Remgro’s big Vumatel bet pays off


When Community Investment Ventures Holdings (CIVH) acquired Vumatel in a multi-billion-rand deal in 2018, industry players questioned the decision. Three years later, it proved to be a stroke of genius.

On 10 November, Vodacom announced it has agreed on terms to acquire a 30% co-controlling stake in Vumatel and Dark Fibre Africa in a deal worth R13.2 billion.

The Vodacom deal places a future valuation of around R44 billion on CIVH – significantly higher than Telkom’s market cap of R25 billion.

The valuation may sound rich — and it most likely is — but Dark Fibre Africa (DFA) and Vumatel are strong businesses generating around R3 billion in EBITDA per year.

They also have a firm foothold in the South African fibre market.

Vumatel has deployed over 31,000 kilometres of fibre infrastructure across South Africa and now passes 1.2 million homes.

To duplicate fibre-to-the-home networks in neighbourhoods seldom makes commercial sense. Vumatel, therefore, has a strong position in most areas where it has a network.

DFA, in turn, has 13,200km of fibre assets in the ground and owns fibre networks in Johannesburg, Cape Town, Durban, Midrand, Centurion and Pretoria.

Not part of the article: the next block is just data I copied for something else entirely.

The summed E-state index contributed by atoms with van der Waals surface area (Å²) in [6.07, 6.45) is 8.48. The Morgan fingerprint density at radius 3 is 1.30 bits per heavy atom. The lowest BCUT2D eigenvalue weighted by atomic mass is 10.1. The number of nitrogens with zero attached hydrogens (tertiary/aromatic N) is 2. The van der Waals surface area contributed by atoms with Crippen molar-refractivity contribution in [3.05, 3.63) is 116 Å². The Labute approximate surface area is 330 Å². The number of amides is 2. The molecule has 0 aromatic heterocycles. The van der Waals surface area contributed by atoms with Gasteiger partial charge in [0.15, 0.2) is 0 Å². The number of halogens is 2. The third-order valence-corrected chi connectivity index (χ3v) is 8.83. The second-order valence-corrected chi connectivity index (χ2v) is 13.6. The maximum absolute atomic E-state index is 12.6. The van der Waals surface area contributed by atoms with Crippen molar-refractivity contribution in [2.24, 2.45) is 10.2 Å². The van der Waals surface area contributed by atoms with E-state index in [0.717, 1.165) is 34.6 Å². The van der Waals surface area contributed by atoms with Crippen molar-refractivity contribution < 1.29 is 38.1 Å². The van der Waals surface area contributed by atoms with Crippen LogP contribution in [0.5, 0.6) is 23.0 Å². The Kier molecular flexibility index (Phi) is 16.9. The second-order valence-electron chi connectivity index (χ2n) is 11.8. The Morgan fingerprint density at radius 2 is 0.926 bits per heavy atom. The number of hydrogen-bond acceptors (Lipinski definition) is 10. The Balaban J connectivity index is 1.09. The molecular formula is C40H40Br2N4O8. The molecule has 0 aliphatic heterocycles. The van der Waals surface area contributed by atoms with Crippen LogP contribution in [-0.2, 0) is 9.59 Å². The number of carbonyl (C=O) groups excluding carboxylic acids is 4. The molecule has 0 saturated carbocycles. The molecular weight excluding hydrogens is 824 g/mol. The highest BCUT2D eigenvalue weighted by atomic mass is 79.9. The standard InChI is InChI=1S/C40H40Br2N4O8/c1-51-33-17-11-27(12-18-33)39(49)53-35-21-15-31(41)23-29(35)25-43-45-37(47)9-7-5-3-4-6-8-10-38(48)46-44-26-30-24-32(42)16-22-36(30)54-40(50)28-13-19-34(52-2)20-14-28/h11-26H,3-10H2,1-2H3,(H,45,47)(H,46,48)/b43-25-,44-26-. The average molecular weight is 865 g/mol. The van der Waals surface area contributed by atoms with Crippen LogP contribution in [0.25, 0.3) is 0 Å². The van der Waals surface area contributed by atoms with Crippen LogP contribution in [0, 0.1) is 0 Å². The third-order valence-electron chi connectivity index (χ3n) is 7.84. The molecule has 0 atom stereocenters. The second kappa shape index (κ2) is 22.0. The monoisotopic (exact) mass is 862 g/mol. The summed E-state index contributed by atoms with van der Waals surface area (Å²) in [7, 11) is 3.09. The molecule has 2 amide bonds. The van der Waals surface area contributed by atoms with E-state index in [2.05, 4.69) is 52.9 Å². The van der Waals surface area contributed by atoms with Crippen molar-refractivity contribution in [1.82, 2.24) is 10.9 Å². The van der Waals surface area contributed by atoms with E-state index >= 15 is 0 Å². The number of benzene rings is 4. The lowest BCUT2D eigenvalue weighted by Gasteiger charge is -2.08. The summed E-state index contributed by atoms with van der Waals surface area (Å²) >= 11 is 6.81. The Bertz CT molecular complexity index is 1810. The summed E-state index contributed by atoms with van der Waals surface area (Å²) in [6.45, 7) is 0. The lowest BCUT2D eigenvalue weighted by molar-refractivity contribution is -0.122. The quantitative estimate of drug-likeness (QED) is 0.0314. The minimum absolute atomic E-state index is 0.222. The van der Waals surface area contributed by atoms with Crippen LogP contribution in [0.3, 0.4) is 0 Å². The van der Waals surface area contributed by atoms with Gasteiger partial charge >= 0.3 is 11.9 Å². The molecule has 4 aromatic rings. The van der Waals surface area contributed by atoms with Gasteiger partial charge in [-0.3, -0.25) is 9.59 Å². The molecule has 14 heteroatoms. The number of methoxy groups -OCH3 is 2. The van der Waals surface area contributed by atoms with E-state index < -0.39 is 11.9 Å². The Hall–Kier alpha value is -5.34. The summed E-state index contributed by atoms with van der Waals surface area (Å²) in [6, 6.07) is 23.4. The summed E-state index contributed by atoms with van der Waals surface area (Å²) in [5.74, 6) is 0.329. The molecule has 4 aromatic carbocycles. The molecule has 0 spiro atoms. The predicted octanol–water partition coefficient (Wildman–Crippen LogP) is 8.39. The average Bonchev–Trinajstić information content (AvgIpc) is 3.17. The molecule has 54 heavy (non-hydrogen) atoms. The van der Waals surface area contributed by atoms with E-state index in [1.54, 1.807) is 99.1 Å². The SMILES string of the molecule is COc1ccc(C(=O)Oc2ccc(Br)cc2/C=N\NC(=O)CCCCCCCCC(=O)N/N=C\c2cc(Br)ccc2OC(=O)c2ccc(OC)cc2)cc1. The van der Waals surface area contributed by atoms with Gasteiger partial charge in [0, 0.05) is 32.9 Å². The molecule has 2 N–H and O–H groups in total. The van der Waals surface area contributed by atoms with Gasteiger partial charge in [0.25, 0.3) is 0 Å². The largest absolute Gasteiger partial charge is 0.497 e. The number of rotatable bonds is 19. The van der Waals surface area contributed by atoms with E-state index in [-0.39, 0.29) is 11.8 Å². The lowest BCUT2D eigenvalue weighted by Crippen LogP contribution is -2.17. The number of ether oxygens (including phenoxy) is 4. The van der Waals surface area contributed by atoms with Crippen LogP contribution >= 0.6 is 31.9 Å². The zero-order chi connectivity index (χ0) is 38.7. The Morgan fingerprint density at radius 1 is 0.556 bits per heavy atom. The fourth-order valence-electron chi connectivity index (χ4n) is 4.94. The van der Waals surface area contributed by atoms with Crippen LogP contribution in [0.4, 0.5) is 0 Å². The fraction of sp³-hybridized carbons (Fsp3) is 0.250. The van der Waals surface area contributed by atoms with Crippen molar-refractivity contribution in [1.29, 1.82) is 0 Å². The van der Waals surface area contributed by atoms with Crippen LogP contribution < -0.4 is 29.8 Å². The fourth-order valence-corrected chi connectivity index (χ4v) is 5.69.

DFA also has fibre networks in 24 smaller metros, such as East London, Polokwane, Tlokwe, Emalahleni and George.

To replicate these assets will cost billions and take many years, and Vodacom is clearly willing to pay a premium to accelerate its fibre ambitions.

MyBroadband spoke to the man behind the Vumatel acquisition and CIVH’s success, Pieter Uys, about the Vodacom deal.

He said the partnership with Vodacom will give them enough cash to strengthen the balance sheet and allocate additional capital to expand the Vumatel and DFA fibre network.

As part of the deal, CIVH will also acquire Vodacom’s fibre assets to give it additional scale and help it roll out fibre faster across South Africa.

It will convert Vodacom’s fibre network to an open-access network, giving ISPs the ability to offer services over this network and increase competition.

A big part of this fibre rollout strategy is Vuma Reach, which provides affordable uncapped fibre to low-income areas like Mitchells Plain and Alexandra.

Uys said Vodacom’s cash and resources would help them democratise Internet access in South Africa.

Commenting on the decision to acquire Vumatel in 2018, Uys said it proved to be an excellent investment that has doubled in value in 3 years.

Through the Vodacom deal, CIVH will get enough cash to cover its fibre rollout ambitions and pay a dividend to its shareholder, Remgro.

Uys’ decision to acquire Vumatel and build a fibre powerhouse was, therefore, an astute business decision, with a noble twist of providing uncapped fibre to all South African households.

Now read: Vodacom acquiring co-controlling share in Vumatel and DFA for R13.2 billion


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